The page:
Professor Abdus Salam was a theoretical physicist who won the Nobel Prize in Physics in 1979 on account of his groundbreaking contributions to the field of physics. An Ahmadi Muslim by faith and hailing from Pakistan, he also made history by becoming the first Nobel Prize winner of Pakistani origin. Recently, the English Heritage honored the legacy Dr. Abdus Salam by placing a plaque outside the family home, where he used to reside in London, in order to commemorate his achievements. The Review of Religions had the honor of speaking with Ahmad Salam, son of the late Professor Abdus Salam, about the tremendous honor of receiving a Blue Plaque and the significance behind it. Below is a lightly edited transcript of the conversation between Ahmad Salam [AS] and senior member of the Editorial Board for The Review of Religions, Sarah Waseem [SW[
SW: Ahmad Sahib, can I ask you if you could give us some background into how English Heritage, who put up the plaque, choose to commemorate figures?
AS: Yes, so it’s an open application process, where anybody can write in and suggest a name of somebody who they feel has had an impact on society at large. And, the only requirement from the English Heritage perspective is that they have to have been dead for a minimum of 20 years. I am not quite sure why they have that criteria but there it is, they have to be dead for 20 years. So, it has now been 24 years since my father died, and I then wrote to them, actually 4 years ago in 2016, to submit his name just as we got to the 20th anniversary, as somebody who, I felt, had an impact on society, and as a Muslim, there were very few Muslim scientists, scholars of any sort, recognised by English Heritage and I thought it was a great opportunity to raise the profile by applying to English Heritage.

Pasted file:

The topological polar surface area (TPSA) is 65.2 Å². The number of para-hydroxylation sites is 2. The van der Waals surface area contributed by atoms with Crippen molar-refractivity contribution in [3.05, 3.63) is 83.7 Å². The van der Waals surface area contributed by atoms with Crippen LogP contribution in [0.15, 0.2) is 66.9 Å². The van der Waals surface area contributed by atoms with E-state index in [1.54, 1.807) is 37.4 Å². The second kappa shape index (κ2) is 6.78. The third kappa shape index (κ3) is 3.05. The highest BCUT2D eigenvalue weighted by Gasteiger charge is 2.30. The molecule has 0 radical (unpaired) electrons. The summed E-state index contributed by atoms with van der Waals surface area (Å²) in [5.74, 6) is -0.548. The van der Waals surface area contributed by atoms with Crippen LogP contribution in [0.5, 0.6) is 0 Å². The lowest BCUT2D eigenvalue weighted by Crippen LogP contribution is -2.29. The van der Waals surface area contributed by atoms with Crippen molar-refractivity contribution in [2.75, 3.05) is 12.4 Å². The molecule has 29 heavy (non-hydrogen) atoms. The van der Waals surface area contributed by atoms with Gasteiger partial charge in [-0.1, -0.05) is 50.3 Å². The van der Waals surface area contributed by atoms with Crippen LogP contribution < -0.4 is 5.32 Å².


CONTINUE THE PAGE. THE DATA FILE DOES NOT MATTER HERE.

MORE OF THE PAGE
SW: Thank you. And what is actually involved in that process? You’ve talked about the application but what happens next?
AS: It is literally an online application, you fill in the form, send it to English Heritage. Now, English Heritage is a charity that comes under I believe the Department of Media and whatever it is, I can’t remember exactly the name of the department [Department for Digital, Cultural, Media and Sports (DCMS)]. The long story short is that they have a very long, drawn out, investigative process. So they take all the applications, they then have a shortlist of the ones that they feel will fit the criteria, that goes forward to the committee, the committee then opines on it and gives it the green light to go forward to the next stage. And so going through a series of processes and at every stage, the team within English Heritage do an independent investigation and verification that the person contributed to society, made a difference, and then also that the person actually lived in the address; there is some verifiable way of showing that person actually lived in that address for a period of time.